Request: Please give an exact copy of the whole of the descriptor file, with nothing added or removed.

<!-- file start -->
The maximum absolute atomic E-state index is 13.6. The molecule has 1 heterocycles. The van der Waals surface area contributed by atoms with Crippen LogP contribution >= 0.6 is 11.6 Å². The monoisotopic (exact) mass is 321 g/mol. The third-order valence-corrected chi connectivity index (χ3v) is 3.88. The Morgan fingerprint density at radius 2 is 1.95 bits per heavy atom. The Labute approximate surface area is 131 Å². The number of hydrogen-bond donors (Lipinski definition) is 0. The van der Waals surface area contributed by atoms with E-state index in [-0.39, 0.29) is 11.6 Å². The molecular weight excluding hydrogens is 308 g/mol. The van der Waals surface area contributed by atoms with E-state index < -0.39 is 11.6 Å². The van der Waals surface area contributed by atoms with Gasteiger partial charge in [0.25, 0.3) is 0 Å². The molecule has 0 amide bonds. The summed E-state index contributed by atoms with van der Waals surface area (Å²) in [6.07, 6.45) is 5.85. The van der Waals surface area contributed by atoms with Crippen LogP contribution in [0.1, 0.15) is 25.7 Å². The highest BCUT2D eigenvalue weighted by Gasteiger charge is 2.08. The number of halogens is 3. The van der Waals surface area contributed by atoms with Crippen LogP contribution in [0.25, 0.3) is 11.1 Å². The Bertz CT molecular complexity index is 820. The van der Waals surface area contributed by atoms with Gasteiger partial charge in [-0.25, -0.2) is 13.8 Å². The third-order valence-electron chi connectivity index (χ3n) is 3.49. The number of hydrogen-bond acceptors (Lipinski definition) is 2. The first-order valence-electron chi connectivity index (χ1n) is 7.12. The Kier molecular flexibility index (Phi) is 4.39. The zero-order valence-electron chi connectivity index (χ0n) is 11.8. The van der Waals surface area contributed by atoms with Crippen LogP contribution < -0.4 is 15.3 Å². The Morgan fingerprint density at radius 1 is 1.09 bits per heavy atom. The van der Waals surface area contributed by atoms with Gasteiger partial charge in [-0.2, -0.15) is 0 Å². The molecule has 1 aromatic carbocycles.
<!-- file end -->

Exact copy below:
The maximum absolute atomic E-state index is 13.6. The molecule has 1 heterocycles. The van der Waals surface area contributed by atoms with Crippen LogP contribution >= 0.6 is 11.6 Å². The monoisotopic (exact) mass is 321 g/mol. The third-order valence-corrected chi connectivity index (χ3v) is 3.88. The Morgan fingerprint density at radius 2 is 1.95 bits per heavy atom. The Labute approximate surface area is 131 Å². The number of hydrogen-bond donors (Lipinski definition) is 0. The van der Waals surface area contributed by atoms with E-state index in [-0.39, 0.29) is 11.6 Å². The molecular weight excluding hydrogens is 308 g/mol. The van der Waals surface area contributed by atoms with E-state index < -0.39 is 11.6 Å². The van der Waals surface area contributed by atoms with Gasteiger partial charge in [0.25, 0.3) is 0 Å². The molecule has 0 amide bonds. The summed E-state index contributed by atoms with van der Waals surface area (Å²) in [6.07, 6.45) is 5.85. The van der Waals surface area contributed by atoms with Crippen LogP contribution in [0.1, 0.15) is 25.7 Å². The highest BCUT2D eigenvalue weighted by Gasteiger charge is 2.08. The number of halogens is 3. The van der Waals surface area contributed by atoms with Crippen LogP contribution in [0.25, 0.3) is 11.1 Å². The Bertz CT molecular complexity index is 820. The van der Waals surface area contributed by atoms with Gasteiger partial charge in [-0.25, -0.2) is 13.8 Å². The third-order valence-electron chi connectivity index (χ3n) is 3.49. The number of hydrogen-bond acceptors (Lipinski definition) is 2. The first-order valence-electron chi connectivity index (χ1n) is 7.12. The Kier molecular flexibility index (Phi) is 4.39. The zero-order valence-electron chi connectivity index (χ0n) is 11.8. The van der Waals surface area contributed by atoms with Crippen LogP contribution < -0.4 is 15.3 Å². The Morgan fingerprint density at radius 1 is 1.09 bits per heavy atom. The van der Waals surface area contributed by atoms with Gasteiger partial charge in [-0.2, -0.15) is 0 Å². The molecule has 1 aromatic carbocycles.